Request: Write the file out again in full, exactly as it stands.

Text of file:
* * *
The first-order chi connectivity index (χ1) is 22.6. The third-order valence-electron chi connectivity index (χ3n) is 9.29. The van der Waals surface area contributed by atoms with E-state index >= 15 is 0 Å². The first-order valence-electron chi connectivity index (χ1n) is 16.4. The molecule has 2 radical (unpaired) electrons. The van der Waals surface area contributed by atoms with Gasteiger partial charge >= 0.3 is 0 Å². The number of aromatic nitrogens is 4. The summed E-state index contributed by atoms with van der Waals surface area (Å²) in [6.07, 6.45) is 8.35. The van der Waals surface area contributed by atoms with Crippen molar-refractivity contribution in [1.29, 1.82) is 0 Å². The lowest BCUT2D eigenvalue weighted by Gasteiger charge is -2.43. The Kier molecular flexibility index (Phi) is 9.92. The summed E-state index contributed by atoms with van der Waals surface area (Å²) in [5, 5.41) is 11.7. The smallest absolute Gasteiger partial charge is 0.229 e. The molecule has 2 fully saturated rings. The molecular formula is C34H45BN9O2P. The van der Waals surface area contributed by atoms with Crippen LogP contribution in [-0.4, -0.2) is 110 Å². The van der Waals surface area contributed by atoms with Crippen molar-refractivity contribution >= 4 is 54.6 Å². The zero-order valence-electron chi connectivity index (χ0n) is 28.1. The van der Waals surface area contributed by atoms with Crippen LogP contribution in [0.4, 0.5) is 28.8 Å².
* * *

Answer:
The first-order chi connectivity index (χ1) is 22.6. The third-order valence-electron chi connectivity index (χ3n) is 9.29. The van der Waals surface area contributed by atoms with E-state index >= 15 is 0 Å². The first-order valence-electron chi connectivity index (χ1n) is 16.4. The molecule has 2 radical (unpaired) electrons. The van der Waals surface area contributed by atoms with Gasteiger partial charge >= 0.3 is 0 Å². The number of aromatic nitrogens is 4. The summed E-state index contributed by atoms with van der Waals surface area (Å²) in [6.07, 6.45) is 8.35. The van der Waals surface area contributed by atoms with Crippen molar-refractivity contribution in [1.29, 1.82) is 0 Å². The lowest BCUT2D eigenvalue weighted by Gasteiger charge is -2.43. The Kier molecular flexibility index (Phi) is 9.92. The summed E-state index contributed by atoms with van der Waals surface area (Å²) in [5, 5.41) is 11.7. The smallest absolute Gasteiger partial charge is 0.229 e. The molecule has 2 fully saturated rings. The molecular formula is C34H45BN9O2P. The van der Waals surface area contributed by atoms with Crippen LogP contribution in [-0.4, -0.2) is 110 Å². The van der Waals surface area contributed by atoms with Crippen molar-refractivity contribution >= 4 is 54.6 Å². The zero-order valence-electron chi connectivity index (χ0n) is 28.1. The van der Waals surface area contributed by atoms with Crippen LogP contribution in [0.4, 0.5) is 28.8 Å².